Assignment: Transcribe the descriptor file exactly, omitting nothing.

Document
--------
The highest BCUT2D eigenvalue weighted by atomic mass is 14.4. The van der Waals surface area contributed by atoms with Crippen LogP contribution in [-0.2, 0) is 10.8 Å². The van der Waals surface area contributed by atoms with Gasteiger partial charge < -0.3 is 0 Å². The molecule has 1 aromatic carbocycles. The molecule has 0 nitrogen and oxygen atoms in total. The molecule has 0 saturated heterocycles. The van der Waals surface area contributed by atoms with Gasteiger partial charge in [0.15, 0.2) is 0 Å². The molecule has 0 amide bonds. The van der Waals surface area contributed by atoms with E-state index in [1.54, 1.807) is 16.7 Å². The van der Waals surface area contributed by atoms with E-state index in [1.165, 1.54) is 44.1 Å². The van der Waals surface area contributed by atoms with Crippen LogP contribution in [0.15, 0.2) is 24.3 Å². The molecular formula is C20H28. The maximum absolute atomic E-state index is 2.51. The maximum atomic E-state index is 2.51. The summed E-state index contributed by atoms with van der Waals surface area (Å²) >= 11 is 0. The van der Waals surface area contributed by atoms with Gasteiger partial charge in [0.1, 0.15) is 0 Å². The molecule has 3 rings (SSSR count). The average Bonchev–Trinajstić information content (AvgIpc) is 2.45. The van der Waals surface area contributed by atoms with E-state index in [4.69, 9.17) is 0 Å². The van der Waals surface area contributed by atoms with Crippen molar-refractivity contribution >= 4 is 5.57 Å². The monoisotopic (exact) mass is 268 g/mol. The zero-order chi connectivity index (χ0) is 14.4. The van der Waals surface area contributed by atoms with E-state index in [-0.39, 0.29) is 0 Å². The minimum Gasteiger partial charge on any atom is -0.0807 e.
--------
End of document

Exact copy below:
The highest BCUT2D eigenvalue weighted by atomic mass is 14.4. The van der Waals surface area contributed by atoms with Crippen LogP contribution in [-0.2, 0) is 10.8 Å². The van der Waals surface area contributed by atoms with Gasteiger partial charge < -0.3 is 0 Å². The molecule has 1 aromatic carbocycles. The molecule has 0 nitrogen and oxygen atoms in total. The molecule has 0 saturated heterocycles. The van der Waals surface area contributed by atoms with Gasteiger partial charge in [0.15, 0.2) is 0 Å². The molecule has 0 amide bonds. The van der Waals surface area contributed by atoms with E-state index in [1.54, 1.807) is 16.7 Å². The van der Waals surface area contributed by atoms with E-state index in [1.165, 1.54) is 44.1 Å². The van der Waals surface area contributed by atoms with Crippen LogP contribution in [0.15, 0.2) is 24.3 Å². The molecular formula is C20H28. The maximum absolute atomic E-state index is 2.51. The maximum atomic E-state index is 2.51. The summed E-state index contributed by atoms with van der Waals surface area (Å²) >= 11 is 0. The van der Waals surface area contributed by atoms with Gasteiger partial charge in [0.1, 0.15) is 0 Å². The molecule has 3 rings (SSSR count). The average Bonchev–Trinajstić information content (AvgIpc) is 2.45. The van der Waals surface area contributed by atoms with E-state index in [4.69, 9.17) is 0 Å². The van der Waals surface area contributed by atoms with Crippen molar-refractivity contribution >= 4 is 5.57 Å². The monoisotopic (exact) mass is 268 g/mol. The zero-order chi connectivity index (χ0) is 14.4. The van der Waals surface area contributed by atoms with E-state index in [-0.39, 0.29) is 0 Å². The minimum Gasteiger partial charge on any atom is -0.0807 e.